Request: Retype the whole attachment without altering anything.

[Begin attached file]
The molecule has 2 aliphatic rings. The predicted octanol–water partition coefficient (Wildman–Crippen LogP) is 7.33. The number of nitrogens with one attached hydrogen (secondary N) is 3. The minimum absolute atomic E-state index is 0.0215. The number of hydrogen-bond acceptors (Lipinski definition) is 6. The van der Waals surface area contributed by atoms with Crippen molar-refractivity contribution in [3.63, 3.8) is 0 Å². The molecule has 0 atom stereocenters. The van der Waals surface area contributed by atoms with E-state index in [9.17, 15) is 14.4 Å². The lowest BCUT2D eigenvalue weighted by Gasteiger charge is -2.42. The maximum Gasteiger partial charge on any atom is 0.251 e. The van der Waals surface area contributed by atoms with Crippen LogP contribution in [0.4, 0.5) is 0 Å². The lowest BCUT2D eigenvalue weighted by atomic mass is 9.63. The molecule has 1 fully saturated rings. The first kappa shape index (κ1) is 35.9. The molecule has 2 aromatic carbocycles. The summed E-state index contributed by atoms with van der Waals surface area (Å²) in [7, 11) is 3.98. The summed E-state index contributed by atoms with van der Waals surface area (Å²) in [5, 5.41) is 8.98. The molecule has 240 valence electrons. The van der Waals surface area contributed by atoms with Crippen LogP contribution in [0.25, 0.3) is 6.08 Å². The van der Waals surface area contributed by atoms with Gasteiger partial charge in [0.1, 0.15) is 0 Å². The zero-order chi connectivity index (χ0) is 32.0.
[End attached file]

The molecule has 2 aliphatic rings. The predicted octanol–water partition coefficient (Wildman–Crippen LogP) is 7.33. The number of nitrogens with one attached hydrogen (secondary N) is 3. The minimum absolute atomic E-state index is 0.0215. The number of hydrogen-bond acceptors (Lipinski definition) is 6. The van der Waals surface area contributed by atoms with Crippen molar-refractivity contribution in [3.63, 3.8) is 0 Å². The molecule has 0 atom stereocenters. The van der Waals surface area contributed by atoms with E-state index in [9.17, 15) is 14.4 Å². The lowest BCUT2D eigenvalue weighted by Gasteiger charge is -2.42. The maximum Gasteiger partial charge on any atom is 0.251 e. The van der Waals surface area contributed by atoms with Crippen LogP contribution in [0.4, 0.5) is 0 Å². The lowest BCUT2D eigenvalue weighted by atomic mass is 9.63. The molecule has 1 fully saturated rings. The first kappa shape index (κ1) is 35.9. The molecule has 2 aromatic carbocycles. The summed E-state index contributed by atoms with van der Waals surface area (Å²) in [7, 11) is 3.98. The summed E-state index contributed by atoms with van der Waals surface area (Å²) in [5, 5.41) is 8.98. The molecule has 240 valence electrons. The van der Waals surface area contributed by atoms with Crippen LogP contribution in [0.25, 0.3) is 6.08 Å². The van der Waals surface area contributed by atoms with Gasteiger partial charge in [0.1, 0.15) is 0 Å². The zero-order chi connectivity index (χ0) is 32.0.